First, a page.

Bacteria reach the middle ear through the lining or the passageway of the eustachian tube and can then produce infection, which causes swelling of the lining of the middle ear, blocking of the eustachian tube, and migration of white cells from the bloodstream to help fight the infection. In this process the white cells accumulate, often killing bacteria and dying themselves, leading to the formation of pus, a thick yellowish-white fluid in the middle ear. As the fluid increases, the child may have trouble hearing because the eardrum and middle ear bones are unable to move as freely as they should. As the infection worsens, many children also experience severe ear pain. Too much fluid in the ear can put pressure on the eardrum and eventually tear it.
What are the effects of otitis media ?
Otitis media not only causes severe pain but may result in serious complications if it is not treated. An untreated infection can travel from the middle ear to the nearby parts of the head, including the brain. Although the hearing loss caused by otitis media is usually temporary, untreated otitis media may lead to permanent hearing impairment. Persistent fluid in the middle ear and chronic otitis media can reduce a child's hearing at a time that is critical for speech and language development. Children who have early hearing impairment from frequent ear infections are likely to have speech and language disabilities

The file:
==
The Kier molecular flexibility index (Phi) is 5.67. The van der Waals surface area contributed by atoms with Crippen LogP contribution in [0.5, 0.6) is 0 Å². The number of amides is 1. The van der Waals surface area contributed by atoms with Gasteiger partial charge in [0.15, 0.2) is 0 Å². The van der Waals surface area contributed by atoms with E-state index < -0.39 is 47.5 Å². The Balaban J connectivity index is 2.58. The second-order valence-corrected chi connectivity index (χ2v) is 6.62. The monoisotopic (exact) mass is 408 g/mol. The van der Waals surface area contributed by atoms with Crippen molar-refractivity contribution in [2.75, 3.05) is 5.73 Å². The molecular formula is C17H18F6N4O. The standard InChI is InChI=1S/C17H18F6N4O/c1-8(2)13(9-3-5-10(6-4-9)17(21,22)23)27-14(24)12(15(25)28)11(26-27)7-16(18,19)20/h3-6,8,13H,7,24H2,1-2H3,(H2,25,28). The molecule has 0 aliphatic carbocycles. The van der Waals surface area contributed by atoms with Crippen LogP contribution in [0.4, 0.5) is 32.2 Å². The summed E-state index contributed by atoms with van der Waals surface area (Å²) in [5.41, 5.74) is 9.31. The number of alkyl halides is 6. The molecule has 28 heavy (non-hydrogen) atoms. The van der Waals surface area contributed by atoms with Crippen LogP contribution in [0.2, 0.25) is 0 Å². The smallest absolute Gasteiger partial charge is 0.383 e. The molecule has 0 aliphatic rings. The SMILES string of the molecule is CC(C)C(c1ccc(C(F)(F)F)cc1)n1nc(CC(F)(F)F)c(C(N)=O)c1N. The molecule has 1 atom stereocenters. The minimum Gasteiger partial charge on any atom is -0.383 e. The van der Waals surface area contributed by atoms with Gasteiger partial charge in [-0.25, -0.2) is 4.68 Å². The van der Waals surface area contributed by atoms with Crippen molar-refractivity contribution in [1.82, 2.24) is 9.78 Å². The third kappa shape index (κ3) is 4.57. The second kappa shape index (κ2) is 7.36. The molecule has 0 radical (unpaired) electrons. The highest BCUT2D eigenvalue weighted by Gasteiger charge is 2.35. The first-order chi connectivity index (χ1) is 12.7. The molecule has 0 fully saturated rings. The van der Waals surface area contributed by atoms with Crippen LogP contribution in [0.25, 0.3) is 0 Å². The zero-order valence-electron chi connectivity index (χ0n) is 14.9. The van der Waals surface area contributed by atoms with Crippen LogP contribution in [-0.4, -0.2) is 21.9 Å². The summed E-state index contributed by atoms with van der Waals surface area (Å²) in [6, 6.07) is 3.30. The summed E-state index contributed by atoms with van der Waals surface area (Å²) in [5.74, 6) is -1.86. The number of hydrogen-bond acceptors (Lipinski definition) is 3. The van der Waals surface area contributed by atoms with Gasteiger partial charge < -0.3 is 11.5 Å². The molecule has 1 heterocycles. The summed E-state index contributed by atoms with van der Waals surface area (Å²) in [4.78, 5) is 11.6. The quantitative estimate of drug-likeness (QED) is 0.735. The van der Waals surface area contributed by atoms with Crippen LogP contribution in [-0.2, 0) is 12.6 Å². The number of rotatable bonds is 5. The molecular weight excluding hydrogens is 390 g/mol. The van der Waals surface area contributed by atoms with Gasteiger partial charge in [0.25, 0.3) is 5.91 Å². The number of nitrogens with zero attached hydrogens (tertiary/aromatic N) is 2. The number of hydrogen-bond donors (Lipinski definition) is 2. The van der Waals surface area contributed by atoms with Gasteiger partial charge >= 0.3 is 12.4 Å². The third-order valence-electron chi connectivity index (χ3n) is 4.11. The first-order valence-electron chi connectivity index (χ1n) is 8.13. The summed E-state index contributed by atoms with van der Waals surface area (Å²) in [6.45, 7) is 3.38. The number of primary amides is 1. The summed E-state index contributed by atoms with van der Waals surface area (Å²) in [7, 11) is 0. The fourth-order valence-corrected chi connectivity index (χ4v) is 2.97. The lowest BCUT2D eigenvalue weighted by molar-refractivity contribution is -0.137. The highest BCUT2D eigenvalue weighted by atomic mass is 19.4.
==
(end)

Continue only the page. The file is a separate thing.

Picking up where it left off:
How can someone tell if a child has otitis media ?
Otitis media is often difficult to detect because most children affected by this disorder do not yet have sufficient speech and language skills to tell someone what is bothering them. Common signs to look for are
- unusual irritability
- difficulty sleeping
- tugging or pulling at one or both ears
- fluid draining from the ear
- loss of balance
- unresponsiveness to quiet sounds or other signs of hearing difficulty such as sitting too close to the television or being inattentive
How do we diagnose otitis media ?
The simplest way to detect an active infection in the middle ear is to look in the child's ear with an otoscope, a light instrument that allows the physician to examine the outer ear and the eardrum. Inflammation of the eardrum indicates an infection. There are several ways that a physician checks for middle ear fluid. The use of a special type of otoscope called a pneumatic otoscope allows the physician to blow a puff of air onto the eardrum to test eardrum movement. (An eardrum with fluid behind it does not move as well as an eardrum with air behind it.)
A useful test of middle ear function is called tympanometry. This test requires insertion of a small soft plug into the opening of the child's ear canal. The plug contains a speaker, a microphone, and a device that is able to change the air pressure in the ear canal, allowing for several measures of the middle ear. The child feels air pressure changes in the ear or hears a few brief tones. While this test provides information on the condition of the middle ear, it does not determine how well the child hears. A physician may suggest a hearing test for a child who has frequent ear infections to determine the extent of hearing loss. The hearing test is usually performed by an audiologist, a person who is specially trained to measure hearing.
Homoeopathic medicines help in reducing the intensity and frequency of attacks thereby increasing the immunity of the individual. Homoeopathy is strongly recommended for such problems